Press Next and the wizard will prompt you to enter a name for the destination directory. Accept the default directory name of Windows Vista and press the Copy button to begin the file copy process. When the copy process completes, the details pane will be updated to list the various editions of Windows Vista that were included on your installation media, as shown in Figure D.
Adding applications to the image
In most companies, a standard set of applications gets loaded onto each desktop machine. Some users with specialized jobs might receive additional applications, but there are usually some applications, such as Microsoft Office, that everybody uses. Therefore, it makes sense to include these standard applications in your deployment image.
Looking at the previous screen capture, you will notice that there is an Applications container just below the Operating Systems container. If you want to include an application in the image you're creating, you can do so by placing the application into the Applications container.
The technique for associating applications with an image is similar to the technique that you used to create the image of the OS. Simply right-click on the Applications folder and select the New command from the resulting shortcut menu. When you do, Windows will launch the New Application Wizard, shown in Figure E.
As shown in Figure M, Windows gives you the choice of including applications with or without source files. The Applications with Source Files option is fairly self-explanatory. You would use this option if you had an installation CD for a particular application that you wanted to include in the image that you are creating.
The Applications Without Source Files option is used primarily for less sophisticated applications. For example, I use a desktop search tool that is composed of a single executable file. The tool doesn't have to be installed in the traditional sense, since there is no setup file. If I wanted to include this tool in my distribution image, I would use the Applications Without Source Files option.
The Application Without Source Files option is also appropriate for use in situations in which the source files change frequently. If you choose the Application With Source Files option, the Deployment Workbench will ask you for the source file location, and will then copy those source files to your distribution share on the machine running the Deployment Workbench.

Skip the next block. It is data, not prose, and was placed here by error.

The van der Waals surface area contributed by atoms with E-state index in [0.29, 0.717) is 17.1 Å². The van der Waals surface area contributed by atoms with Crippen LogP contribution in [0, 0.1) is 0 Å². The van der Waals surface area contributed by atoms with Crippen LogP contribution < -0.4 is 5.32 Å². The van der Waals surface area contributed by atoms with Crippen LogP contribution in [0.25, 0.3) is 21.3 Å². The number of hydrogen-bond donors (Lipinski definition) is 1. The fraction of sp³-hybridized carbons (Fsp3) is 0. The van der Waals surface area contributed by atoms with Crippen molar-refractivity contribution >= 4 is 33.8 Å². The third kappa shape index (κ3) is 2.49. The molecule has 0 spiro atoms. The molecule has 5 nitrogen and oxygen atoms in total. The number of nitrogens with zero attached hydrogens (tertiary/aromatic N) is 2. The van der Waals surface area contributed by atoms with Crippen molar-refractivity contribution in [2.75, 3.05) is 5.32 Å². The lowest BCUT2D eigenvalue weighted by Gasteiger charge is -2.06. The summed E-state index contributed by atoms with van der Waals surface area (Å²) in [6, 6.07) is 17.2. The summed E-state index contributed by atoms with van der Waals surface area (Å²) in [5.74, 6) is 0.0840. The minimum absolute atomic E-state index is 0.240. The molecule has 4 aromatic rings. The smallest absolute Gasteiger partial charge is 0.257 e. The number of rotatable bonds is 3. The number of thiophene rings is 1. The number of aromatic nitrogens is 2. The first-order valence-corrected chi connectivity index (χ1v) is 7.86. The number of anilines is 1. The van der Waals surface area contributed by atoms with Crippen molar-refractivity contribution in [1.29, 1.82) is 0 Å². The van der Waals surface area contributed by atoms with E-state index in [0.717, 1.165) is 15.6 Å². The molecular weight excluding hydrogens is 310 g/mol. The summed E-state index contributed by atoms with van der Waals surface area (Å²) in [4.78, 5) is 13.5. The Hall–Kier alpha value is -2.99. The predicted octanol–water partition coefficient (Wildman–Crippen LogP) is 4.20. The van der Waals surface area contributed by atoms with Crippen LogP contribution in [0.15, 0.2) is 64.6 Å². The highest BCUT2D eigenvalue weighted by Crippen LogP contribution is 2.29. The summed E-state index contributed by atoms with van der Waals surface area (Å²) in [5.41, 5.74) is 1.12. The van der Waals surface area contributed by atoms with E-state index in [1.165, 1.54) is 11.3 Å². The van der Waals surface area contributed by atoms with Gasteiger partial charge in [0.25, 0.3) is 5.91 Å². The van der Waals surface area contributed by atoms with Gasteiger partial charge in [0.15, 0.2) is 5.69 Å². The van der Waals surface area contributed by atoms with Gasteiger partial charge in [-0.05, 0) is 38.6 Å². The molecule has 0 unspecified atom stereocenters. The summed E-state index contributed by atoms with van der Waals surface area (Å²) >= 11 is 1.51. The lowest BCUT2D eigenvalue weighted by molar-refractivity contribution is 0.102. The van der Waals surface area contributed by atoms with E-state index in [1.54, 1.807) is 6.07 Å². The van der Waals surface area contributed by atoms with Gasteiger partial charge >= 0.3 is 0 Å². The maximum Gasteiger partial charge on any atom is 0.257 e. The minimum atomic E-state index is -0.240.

If you choose the Application Without Source Files option, you will still be prompted to enter the location of the source files, but the source files will not actually be copied to the distribution share. This means you can update the source files as often as necessary; as long as the location remains the same, the Deployment Workbench will always include the most up-to-date version of the source files in the image.
To see how application distribution works, let's add Microsoft Office 2007 to the distribution point. To do so, select the Application with Source Files option and press Next. At this point, you will see the screen shown in Figure F. As you can see in that figure, you are required to enter some basic information about the application that you are including in the image.
Press Next and you'll be prompted to supply the source directory for the application you want to include in the image. Press Next and to enter the name of the directory that should be created. The default directory name will be based on the information that you entered about the application earlier; so as long as you entered good information, you probably won't have to change the directory name.
Press Next and enter the command line used to install the application, as shown in Figure G. Typically, the command will be setup.exe, but it may vary from application to application.
Press the Add button and the Deployment Workbench will begin copying the application's source files to the distribution point. When the file copy process completes, the new application will be listed in the Details pane when the Applications container is selected, as shown in Figure H.
As you have probably already figured out, the Deployment Workbench will deploy Office by running Setup.exe. As you are no doubt aware though, Setup requires you to enter a product key. Other applications may ask for similar types of information or require a reboot after installation. These types of issues can be addressed by right clicking on the application and selecting the Properties command from the resulting shortcut menu. Upon doing so, you will see the application's properties sheet, shown in Figure I.
The properties sheet's various tabs provide some handy tools for automating the installation process. For example, the General tab allows you to force a reboot after the application is installed. The Dependencies tab, shown in Figure J, allows you to require applications to be installed in a specific order.
The Office Products tab, shown in Figure K, is unique to Microsoft Office; other applications sometimes have similar tabs. This tab allows you to select a language, specify a product key, and automatically enter a user name and automatically accept the end user license agreement (EULA).
A good beginning
In this article, I have shown you how to add an OS and a set of applications to a distribution image. In upcoming articles, I will continue the discussion by showing you how to add OS packages and drivers to the image.